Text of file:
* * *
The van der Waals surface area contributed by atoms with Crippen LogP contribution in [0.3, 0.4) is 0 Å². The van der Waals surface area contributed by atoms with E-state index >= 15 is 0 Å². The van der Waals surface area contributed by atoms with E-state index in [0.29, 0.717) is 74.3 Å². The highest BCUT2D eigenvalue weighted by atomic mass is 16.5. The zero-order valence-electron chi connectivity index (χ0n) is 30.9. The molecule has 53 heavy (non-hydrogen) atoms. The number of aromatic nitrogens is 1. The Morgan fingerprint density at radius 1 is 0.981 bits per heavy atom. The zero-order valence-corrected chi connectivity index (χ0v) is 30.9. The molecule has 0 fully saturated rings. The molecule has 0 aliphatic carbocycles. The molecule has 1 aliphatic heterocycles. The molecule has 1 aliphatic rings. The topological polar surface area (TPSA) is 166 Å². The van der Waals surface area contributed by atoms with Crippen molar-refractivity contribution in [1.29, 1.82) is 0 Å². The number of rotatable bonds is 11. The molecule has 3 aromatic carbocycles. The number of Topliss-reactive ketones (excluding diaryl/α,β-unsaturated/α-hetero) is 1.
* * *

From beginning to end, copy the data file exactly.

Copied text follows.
The van der Waals surface area contributed by atoms with Crippen LogP contribution in [0.3, 0.4) is 0 Å². The van der Waals surface area contributed by atoms with E-state index >= 15 is 0 Å². The van der Waals surface area contributed by atoms with E-state index in [0.29, 0.717) is 74.3 Å². The highest BCUT2D eigenvalue weighted by atomic mass is 16.5. The zero-order valence-electron chi connectivity index (χ0n) is 30.9. The molecule has 53 heavy (non-hydrogen) atoms. The number of aromatic nitrogens is 1. The Morgan fingerprint density at radius 1 is 0.981 bits per heavy atom. The zero-order valence-corrected chi connectivity index (χ0v) is 30.9. The molecule has 0 fully saturated rings. The molecule has 0 aliphatic carbocycles. The molecule has 1 aliphatic heterocycles. The molecule has 1 aliphatic rings. The topological polar surface area (TPSA) is 166 Å². The van der Waals surface area contributed by atoms with Crippen molar-refractivity contribution in [1.29, 1.82) is 0 Å². The number of rotatable bonds is 11. The molecule has 3 aromatic carbocycles. The number of Topliss-reactive ketones (excluding diaryl/α,β-unsaturated/α-hetero) is 1.